Dave Mustaine says he is a great ‘American success story’ as he recalled his journey from a difficult childhood to becoming a metal legend with a band which boasts album sales in excess of 50 million.
In an interview with Fox News the Megadeth mainman also revealed the secret of his band’s longevity was simply to treat people with respect – a trait he says is lost on many musicians.
Megadeth will release their 15th studio album early next month when ‘Dystopia’ hits stores on April 8, and discussing the themes and tone of his lyrics, Mustaine tells Fox News: “If you're a musician who writes happy love songs and stuff like that, if that makes your boat float, that's great. I like talking about things that affect me. I came from a broken family, broken home, latchkey kid, I was on food stamps, that whole thing, so I know what it's like to have the odds stacked against you.
“But I'm also a great American success story of perseverance and that you can overcome stuff. And I think a lot of that is what I share in the songs — like, [no matter] how bad it gets, you can always change things if you're willing to apply yourself to it.”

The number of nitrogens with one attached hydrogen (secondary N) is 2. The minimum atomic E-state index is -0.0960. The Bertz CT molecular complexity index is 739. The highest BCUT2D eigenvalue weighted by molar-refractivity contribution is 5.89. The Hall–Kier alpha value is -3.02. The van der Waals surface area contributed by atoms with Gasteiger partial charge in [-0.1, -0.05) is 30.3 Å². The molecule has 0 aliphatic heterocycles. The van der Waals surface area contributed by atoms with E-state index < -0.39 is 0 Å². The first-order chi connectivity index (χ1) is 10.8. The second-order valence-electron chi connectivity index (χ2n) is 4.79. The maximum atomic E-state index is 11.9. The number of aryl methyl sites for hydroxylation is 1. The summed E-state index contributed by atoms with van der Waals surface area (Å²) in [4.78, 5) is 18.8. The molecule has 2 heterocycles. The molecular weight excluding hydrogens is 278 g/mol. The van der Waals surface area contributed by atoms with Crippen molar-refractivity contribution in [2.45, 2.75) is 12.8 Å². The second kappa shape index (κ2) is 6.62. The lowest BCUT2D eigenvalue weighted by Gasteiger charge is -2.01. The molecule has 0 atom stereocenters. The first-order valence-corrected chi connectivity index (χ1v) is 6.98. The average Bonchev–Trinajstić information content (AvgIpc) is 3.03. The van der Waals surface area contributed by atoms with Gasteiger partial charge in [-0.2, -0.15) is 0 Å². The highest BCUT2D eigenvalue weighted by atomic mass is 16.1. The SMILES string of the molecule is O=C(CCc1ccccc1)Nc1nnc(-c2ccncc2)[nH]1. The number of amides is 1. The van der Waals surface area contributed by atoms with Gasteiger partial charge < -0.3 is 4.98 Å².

In 30-years Megadeth have amassed record sales north of 50 million and to survive in an industry as notoriousy cut-throat as the music business is no mean feat.
He explains: “There's a lot of real cheeky sayings, like 'It's a lot easier to turn a no into a yes,' which helped a lot. Also, don't ever sign anything unless you have an attorney look at it, which is another simple thing to do. But I think the most important thing is going back to 'The Sermon On The Mount' [collection of sayings and teachings of Jesus], with the golden rule: treat people the way you wanna be treated.
“I see a lot of people that are musicians that just act like idiots and treat people really awful, and I see that and I think, 'God, you didn't have to do that. You didn't have to treat people like that.' And I think a lot of that comes with new people in the music business. They think they have that self-righteous entitlement where they walk above everybody else.”
He adds: “And, you know, 35 years later, I think I'm pretty grounded.”